Thank you to Firewise USA for this valuable research and insight! If you have a large property and would like assistance with clean up of your defensible space and tree canopies, we are a phone call away. Now is the time to get proactive before wildfire danger arrives!
Proactive winter gardening and landscaping in the San Jose, Santa Clara, and surrounding Bay Area, California, requires taking care of gardening tasks that are of extreme importance to keep your annuals, perennials, biennials, and lawns, safe from winter damage.
We may have a mediterranean climate that isn’t exactly synonymous with winter plant protection that, for example, our neighbors to the north, midwest or northeast, will have to endure.
However, there are some very important winter landscaping tips for Bay Area residents that will save you a lot of money and headache if you take care of now.
We’ve culled our top 5 winter landscaping tip blogs (and some from our sister company, Arbortek Trees) to get you prepared. Ready, set, go!
1) Winter landscaping tip #1! Gutters are out of sight out of mind, but neglecting them is very costly. Read this blog to learn more on how to keep that spare holiday change in your pocket.
Clean Gutters Before They Clean Out Your Bank Account
2) Still pruning during frost season? Stop! We uncover when and what to prune during winter. Also, should plants be brought inside during a Bay Area winter? Get all the answers here.
Pruning During Frost Season? Stop!
3) Want beautiful, blooming, and bold roses next year? Winter pruning for roses is a separate set of instructions, and we break them down here:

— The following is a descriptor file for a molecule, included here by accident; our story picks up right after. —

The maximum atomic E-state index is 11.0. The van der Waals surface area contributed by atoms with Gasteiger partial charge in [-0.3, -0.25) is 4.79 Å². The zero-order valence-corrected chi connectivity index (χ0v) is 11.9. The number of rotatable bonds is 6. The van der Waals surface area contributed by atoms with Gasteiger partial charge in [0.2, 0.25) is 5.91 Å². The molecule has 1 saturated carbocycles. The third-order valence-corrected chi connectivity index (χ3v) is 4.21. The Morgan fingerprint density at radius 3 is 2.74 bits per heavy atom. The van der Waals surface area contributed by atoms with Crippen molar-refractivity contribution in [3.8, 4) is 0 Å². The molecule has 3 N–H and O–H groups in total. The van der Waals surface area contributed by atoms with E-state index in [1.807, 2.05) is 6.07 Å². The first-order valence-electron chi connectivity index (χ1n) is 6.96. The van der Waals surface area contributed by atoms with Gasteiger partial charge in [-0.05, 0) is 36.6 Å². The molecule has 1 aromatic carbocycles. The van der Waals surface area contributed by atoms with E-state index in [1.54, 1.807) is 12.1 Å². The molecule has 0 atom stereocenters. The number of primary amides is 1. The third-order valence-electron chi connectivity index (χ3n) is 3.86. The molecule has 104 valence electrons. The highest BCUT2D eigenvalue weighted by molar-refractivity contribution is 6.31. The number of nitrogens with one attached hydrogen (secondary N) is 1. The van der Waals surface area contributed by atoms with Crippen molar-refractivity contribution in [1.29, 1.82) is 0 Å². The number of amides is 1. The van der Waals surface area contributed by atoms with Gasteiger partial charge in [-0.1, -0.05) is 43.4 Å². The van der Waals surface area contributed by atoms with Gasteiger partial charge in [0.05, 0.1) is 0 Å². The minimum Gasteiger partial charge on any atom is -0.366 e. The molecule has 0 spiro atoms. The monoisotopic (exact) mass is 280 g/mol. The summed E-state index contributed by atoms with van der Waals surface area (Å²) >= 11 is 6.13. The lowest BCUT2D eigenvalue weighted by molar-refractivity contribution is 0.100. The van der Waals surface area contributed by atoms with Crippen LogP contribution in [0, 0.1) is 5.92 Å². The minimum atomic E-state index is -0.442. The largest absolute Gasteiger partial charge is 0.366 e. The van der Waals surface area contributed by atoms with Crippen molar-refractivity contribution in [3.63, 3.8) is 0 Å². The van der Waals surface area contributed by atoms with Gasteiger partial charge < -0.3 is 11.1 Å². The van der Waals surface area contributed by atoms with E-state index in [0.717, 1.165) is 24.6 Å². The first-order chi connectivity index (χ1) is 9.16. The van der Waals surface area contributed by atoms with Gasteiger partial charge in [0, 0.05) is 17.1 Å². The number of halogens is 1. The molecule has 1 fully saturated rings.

Pruning 101: Step-By-Step Winter Rosebush Care
4) Brrr….It’s time to winterize trees. Dormant trees still need to be winterized to remain healthy. Have young trees? This blog is for you.
Brrrr…It’s About Time to Winterize Your Trees!
5) Got deadwood? Get it out of your yard before it’s a hazard to others. Determine which deadwood should be removed, and which should remain for important ecosystem development.
Why Removing Deadwood Is Worth Every Penny
That should do it, our “Best of” winter landscaping tips for the Bay Area! Time to get to work! Give Bayscape Landscape a call if you need help getting all of these winter gardening tasks into your busy schedule.
Hollywood actors often talk of “disappearing” into roles, where they aim for a performance so natural it looks effortless to those taking it in. They don’t want their method to be overly apparent, and it’s the same for many forms of art. It certainly applies to landscaping: you do want your garden to be enjoyed by visitors, but probably don’t want them noticing every cut on your freshly pruned bushes or shrubs. Like all artists, you’ll need to consider some fundamentals before your diligent shrub and bush pruning efforts are so well-executed that they appear … well, effortless.
- First, understand why pruning is healthy for the plant itself. Both natural styles and more formal topiary pruning can add beauty and visual interest to a landscape. Pruning gets rid of dead or injured branches and – whether using the more severe “heading back” method or “thinning”– allows more light into the inner canopy of the shrub and can encourage health and growth in the desired areas.
- Second, know that proper pruning is a safety measure for your home and property. The United States Fire Administration (USFA) says that “during the 2003 ranging California fires, a number of homes were saved as a result of the owner’s careful pruning and landscaping techniques that protected their homes.” The USFA offers many prevention tips on smart pruning for defensible space and a fire-safe landscape.
- Third, learn how to prune correctly. Understanding how to properly prune bushes or shrubs requires that you know or research a host of issues: the kinds of shrubs planted, which pruning method they best respond to, the natural form and shape of the plant itself, which tools to use (and whether they need to be sanitized between cuts), and when a shrub may need to be replanted in a better-suited location.
With some research and preparation, you can have beautiful, healthy shrubs that look like a million bucks. And if you need some guidance from a landscaping professional, contact us a call today!